F animal ewer; more crimes. This second adventure in the film series by JK Rowling about the young and unexplored magi-zoologist Newt Scamander, played by Eddie Redmayne, takes the inevitable and darkest turn. The plot is initially coagulated by subtle narrative turns, reactivating the characters from the last film, saving them from the apparent destruction or loss of memory; there are unresolved mysteries and a general sense of disturbing forces and implicit implications that may require many films.
The epic story of Rowling's magical world includes specific references to the Hogwarts universe that we already know and love, younger versions of the old characters and thus somehow look more prequelized, with hints to a myth of origin. But as often happens with fantasy adventures, storm clouds are coming and history is inexorably weighted towards a titanic battle of good and evil. It is as spectacular as the marvelous opening film, with lovingly crafted creatures, witty inventions and cheerful cartoons. But I could not help but feel that the narrative pace was a little hampered, and that we got bogged down, just a little bit, with many new details. That said: the architectural details of JK Rowling's creativity are increasingly impressive.
Now we have to deal with the dark wizard Gellert Grindelwald, played by Johnny Depp with a Marilyn Manson-style contact lens. Like Magneto in the X-Men, he believes in the superiority of the superpower; Grindelwald absolutely refuses the idea of peaceful coexistence with Muggles, and insists that the only realistic way for wizards to survive and thrive is to establish absolute dominance over these non-magical types under the its own tyrannical rule. And his "crimes"? These, it seems, could still be all in the future. The film is set, like the first, at the end of the 1920s, but in a climax of frenetic rhetoric, Grindelwald offers its followers a vision of the horrors that will come in the next 10 or 15 years: war and destruction. All this, he says, is what he wants to avoid. But it is ambiguous.
Grindelwald begins in custody, the way we left him at the end of the last film, a figure of Lecterian who is not resigned to imprisonment. In Paris we are given back a figure of vital importance: Credence, a tormented young man played by Ezra Miller, who could be the key to the future of magic. Is he good or bad? The choice is not so simple. Tina Goldstein (Katherine Waterston) is also in Paris for the business of magicians, and poor Newt is still in love with her, but has cooled down on him, due to a misunderstanding about his relationship with Leta Lestrange (Zoë Kravitz), who is engaged to Newt's brother, Theseus (Callum Turner), an official magic official who is trying to rehabilitate Newt's reputation with the powers that are. Dan Fogler resumed his nice turn as the non-great friend of Newt Jacob, who is still with Tina's sister, Queenie (Alison Sudol).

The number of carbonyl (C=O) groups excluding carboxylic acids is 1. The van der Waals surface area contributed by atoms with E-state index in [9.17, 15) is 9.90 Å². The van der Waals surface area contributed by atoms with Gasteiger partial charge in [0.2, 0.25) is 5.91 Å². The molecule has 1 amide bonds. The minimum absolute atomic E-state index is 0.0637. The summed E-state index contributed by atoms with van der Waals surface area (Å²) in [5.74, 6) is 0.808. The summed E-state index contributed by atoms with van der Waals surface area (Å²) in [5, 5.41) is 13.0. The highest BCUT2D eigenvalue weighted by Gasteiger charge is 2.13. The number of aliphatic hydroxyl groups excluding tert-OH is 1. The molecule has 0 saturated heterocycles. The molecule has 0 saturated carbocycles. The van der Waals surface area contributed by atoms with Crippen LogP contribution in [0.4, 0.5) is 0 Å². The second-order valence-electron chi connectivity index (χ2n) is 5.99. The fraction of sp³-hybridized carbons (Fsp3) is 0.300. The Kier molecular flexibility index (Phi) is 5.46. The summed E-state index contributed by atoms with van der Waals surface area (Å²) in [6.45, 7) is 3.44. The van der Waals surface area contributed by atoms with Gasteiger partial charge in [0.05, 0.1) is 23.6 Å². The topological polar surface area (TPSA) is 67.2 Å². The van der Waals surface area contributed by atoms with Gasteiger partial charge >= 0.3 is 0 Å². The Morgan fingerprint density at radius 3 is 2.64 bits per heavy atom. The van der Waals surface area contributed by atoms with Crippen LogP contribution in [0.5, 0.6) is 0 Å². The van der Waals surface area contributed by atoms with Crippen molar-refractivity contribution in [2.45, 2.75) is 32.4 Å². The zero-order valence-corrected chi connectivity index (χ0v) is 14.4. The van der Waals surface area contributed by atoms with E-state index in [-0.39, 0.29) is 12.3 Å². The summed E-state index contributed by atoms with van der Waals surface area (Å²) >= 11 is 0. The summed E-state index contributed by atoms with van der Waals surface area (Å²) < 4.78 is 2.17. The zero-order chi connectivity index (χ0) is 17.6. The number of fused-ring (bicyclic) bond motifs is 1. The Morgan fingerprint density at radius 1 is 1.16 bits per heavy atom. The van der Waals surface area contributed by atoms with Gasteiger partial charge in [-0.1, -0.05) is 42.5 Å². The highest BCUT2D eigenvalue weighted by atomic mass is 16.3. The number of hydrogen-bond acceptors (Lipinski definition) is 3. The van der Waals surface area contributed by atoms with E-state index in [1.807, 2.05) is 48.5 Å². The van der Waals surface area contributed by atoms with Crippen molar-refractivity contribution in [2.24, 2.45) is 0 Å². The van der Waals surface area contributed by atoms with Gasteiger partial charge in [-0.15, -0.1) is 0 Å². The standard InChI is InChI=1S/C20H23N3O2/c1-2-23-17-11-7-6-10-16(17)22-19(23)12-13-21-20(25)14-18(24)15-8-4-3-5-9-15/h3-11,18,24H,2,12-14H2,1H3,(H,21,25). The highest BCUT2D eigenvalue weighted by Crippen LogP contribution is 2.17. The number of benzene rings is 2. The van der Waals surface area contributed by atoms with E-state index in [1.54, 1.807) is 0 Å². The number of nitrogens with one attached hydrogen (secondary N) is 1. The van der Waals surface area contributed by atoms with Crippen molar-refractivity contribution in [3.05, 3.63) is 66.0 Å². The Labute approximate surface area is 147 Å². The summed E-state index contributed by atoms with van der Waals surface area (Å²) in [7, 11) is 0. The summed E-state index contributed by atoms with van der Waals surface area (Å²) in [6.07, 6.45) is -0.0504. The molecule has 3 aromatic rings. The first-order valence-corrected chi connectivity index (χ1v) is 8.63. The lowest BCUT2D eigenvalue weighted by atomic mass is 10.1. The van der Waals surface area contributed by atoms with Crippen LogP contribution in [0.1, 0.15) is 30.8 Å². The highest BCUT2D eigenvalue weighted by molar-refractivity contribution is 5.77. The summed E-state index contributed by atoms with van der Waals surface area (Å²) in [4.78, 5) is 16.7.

But the most surprising newcomer is the young Albus Dumbledore, well played by Jude Law, an enigmatic and charming figure who persuades Newt that he has to travel to Paris to find Credence and face his destiny. Albus, of course, is the former teacher of Newt, and there is a very funny flashback scene when he encourages the young Newt to come face to face with his boggart, the form of his worst fear. The biggest fear of Newt is working in an office, so his mess is a miserable desk with a typewriter that turns into a snarling monster.
Albus is now known to be gay, and in this film he turns out to have been as close as brothers with a certain young character. In fact, closer than the brothers. The relationship was intense. It was a mixture of blood. But his homosexuality is represented only fleetingly and indirectly.
This Fantastic Animal film is watchable and entertaining as expected and is an eventful Christmas event, but some of the wonders, novelty and pure narrative speed of the first film have been lost in favor of a more widespread storyline, widespread in a cast largest ensemble. There is also a more conscious and conscious deposition of bases for a great mythic franchise with apocalyptic battles still far below the horizon. I wanted to see a lot more from that superb performer, Katherine Waterston, but Redmayne's Newt is becoming a real character: kind, shy, with a childlike quality that does not really change, no matter how scary things become.
• Fantastic animals: The Crimes of Grindelwald was released on November 16